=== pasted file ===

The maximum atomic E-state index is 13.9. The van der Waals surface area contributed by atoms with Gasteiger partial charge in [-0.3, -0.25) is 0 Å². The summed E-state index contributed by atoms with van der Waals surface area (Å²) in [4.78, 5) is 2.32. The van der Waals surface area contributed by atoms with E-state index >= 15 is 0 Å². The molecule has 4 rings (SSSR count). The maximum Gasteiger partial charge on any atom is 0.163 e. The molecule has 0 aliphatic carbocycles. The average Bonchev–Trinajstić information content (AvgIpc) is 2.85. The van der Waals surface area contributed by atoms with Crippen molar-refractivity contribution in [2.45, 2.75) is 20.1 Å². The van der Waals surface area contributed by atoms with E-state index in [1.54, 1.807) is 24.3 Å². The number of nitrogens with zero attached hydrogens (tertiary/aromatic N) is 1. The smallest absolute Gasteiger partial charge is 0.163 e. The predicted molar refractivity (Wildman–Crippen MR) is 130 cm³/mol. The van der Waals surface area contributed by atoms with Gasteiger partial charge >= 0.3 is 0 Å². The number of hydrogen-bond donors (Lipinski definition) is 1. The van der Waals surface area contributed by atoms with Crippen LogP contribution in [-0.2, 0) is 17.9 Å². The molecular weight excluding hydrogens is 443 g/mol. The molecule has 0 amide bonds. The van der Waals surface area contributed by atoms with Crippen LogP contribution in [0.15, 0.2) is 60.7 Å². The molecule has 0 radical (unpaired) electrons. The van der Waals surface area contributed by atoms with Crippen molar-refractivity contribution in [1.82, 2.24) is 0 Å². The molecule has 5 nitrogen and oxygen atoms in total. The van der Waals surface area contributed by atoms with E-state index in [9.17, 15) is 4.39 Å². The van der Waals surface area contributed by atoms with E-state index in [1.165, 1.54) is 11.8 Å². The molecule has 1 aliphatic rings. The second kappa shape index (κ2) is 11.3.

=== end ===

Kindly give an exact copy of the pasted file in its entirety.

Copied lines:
The maximum atomic E-state index is 13.9. The van der Waals surface area contributed by atoms with Gasteiger partial charge in [-0.3, -0.25) is 0 Å². The summed E-state index contributed by atoms with van der Waals surface area (Å²) in [4.78, 5) is 2.32. The van der Waals surface area contributed by atoms with E-state index >= 15 is 0 Å². The molecule has 4 rings (SSSR count). The maximum Gasteiger partial charge on any atom is 0.163 e. The molecule has 0 aliphatic carbocycles. The average Bonchev–Trinajstić information content (AvgIpc) is 2.85. The van der Waals surface area contributed by atoms with Crippen molar-refractivity contribution in [2.45, 2.75) is 20.1 Å². The van der Waals surface area contributed by atoms with E-state index in [1.54, 1.807) is 24.3 Å². The number of nitrogens with zero attached hydrogens (tertiary/aromatic N) is 1. The smallest absolute Gasteiger partial charge is 0.163 e. The predicted molar refractivity (Wildman–Crippen MR) is 130 cm³/mol. The van der Waals surface area contributed by atoms with Gasteiger partial charge >= 0.3 is 0 Å². The number of hydrogen-bond donors (Lipinski definition) is 1. The van der Waals surface area contributed by atoms with Crippen LogP contribution in [-0.2, 0) is 17.9 Å². The molecular weight excluding hydrogens is 443 g/mol. The molecule has 0 amide bonds. The van der Waals surface area contributed by atoms with Crippen LogP contribution in [0.15, 0.2) is 60.7 Å². The molecule has 0 radical (unpaired) electrons. The van der Waals surface area contributed by atoms with Crippen molar-refractivity contribution in [1.82, 2.24) is 0 Å². The molecule has 5 nitrogen and oxygen atoms in total. The van der Waals surface area contributed by atoms with E-state index in [9.17, 15) is 4.39 Å². The van der Waals surface area contributed by atoms with E-state index in [1.165, 1.54) is 11.8 Å². The molecule has 1 aliphatic rings. The second kappa shape index (κ2) is 11.3.